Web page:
Without a carefully considered plan, the patient is at risk of cumulativetoxicity. "We have to appreciate that overtreatment can be as dangerous andinappropriate as undertreatment," Dr. Armstrong said. She added that shehas seen patients who had few symptoms from their recurrent cancer but who were"really suffering" from their treatment. Patients with cumulativetoxicities also face increased time between treatments or dose reductions. Boththese measures diminish the effectiveness of chemotherapy.
The nature of chronic disease makes it essential that patients be involved intheir own care. "Patients need to be able to participate in thedecision-making process," Dr. Armstrong said. "For any chronicdisease, this is essential; for ovarian cancer, I think it’s particularlyimportant. Patients need to be able to set goals for their therapy and to haverealistic expectations. As physicians, it’s our job to educate patients withregard to treatment options."
Targeted, or biological, agents are among the most promising new drugscurrently in clinical trials, Dr. Armstrong said. Unlike chemotherapies, thesedrugs are enzyme inhibitors that block growth-factor pathways. Trastuzumab(Herceptin), approved for breast cancer, and imatinib mesylate (Gleevec),approved for chronic myelogenous leukemia (CML), are examples of targetedtherapies.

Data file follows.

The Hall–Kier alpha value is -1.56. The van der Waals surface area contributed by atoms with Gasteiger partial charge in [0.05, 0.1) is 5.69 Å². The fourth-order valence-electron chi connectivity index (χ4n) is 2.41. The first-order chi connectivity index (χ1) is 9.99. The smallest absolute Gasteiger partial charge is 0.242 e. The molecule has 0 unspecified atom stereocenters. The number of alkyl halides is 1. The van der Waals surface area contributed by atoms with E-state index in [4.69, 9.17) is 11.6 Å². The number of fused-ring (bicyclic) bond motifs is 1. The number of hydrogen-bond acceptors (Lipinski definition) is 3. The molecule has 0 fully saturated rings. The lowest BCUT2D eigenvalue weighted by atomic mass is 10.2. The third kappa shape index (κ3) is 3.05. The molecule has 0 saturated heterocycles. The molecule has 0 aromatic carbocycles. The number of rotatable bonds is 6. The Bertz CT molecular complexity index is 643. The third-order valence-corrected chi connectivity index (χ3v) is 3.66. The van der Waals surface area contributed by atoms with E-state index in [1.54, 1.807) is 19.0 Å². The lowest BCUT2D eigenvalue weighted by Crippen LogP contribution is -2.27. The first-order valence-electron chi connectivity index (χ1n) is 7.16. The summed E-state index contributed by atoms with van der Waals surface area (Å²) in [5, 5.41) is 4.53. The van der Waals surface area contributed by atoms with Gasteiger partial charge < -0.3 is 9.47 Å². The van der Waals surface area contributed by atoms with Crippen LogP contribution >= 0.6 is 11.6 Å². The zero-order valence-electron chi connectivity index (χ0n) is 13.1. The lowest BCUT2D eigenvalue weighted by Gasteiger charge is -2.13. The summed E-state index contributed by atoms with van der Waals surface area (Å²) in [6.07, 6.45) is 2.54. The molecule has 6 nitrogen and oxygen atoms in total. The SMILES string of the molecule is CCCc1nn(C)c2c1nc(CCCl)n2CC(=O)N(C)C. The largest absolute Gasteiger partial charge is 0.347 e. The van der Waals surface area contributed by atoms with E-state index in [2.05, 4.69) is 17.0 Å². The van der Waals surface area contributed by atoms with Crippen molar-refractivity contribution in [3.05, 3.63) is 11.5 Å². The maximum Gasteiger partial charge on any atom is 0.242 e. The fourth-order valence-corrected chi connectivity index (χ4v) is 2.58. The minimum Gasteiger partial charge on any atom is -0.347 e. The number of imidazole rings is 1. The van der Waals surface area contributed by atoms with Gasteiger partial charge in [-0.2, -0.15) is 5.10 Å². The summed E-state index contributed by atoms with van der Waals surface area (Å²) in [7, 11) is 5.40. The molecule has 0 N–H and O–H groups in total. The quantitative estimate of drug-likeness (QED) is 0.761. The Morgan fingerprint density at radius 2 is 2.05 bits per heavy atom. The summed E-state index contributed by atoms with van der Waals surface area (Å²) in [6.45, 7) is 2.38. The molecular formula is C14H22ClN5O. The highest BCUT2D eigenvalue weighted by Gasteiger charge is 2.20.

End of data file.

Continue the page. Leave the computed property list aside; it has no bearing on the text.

Trastuzumab may also play a role in the treatment of recurrent ovarian cancerfor the 10% to 15% of patients who overexpress the growth factor HER2. Theusefulness of this antibody therapy is better understood in breast cancer thanovarian cancer, Dr. Armstrong noted. Breast cancer data show that whentrastuzumab is combined with paclitaxel, docetaxel, gemcitabine, or vinorelbine,the drugs work more effectively. When combined with doxorubicin, however, itcauses unacceptable toxicity. Trastuzumab has not been approved by the US Foodand Drug Administration for the treatment of ovarian cancer, and therefore, someinsurance companies will not reimburse its use, she cautioned.
For More Information
The free teleconference was cosponsored by Cancer Care, Inc, and the OvarianCancer National Alliance, with an educational grant from Glaxo SmithKlineOncology. Cancer Care can be reached at 800-813-HOPE and www.cancercare.org. TheOvarian Cancer National Alliance can be reached at 202-331-1332 and www.ovariancancer.org. Participation in the teleconference was offered to womenliving with ovarian cancer, their families, and friends, as well as tohealth-care professionals.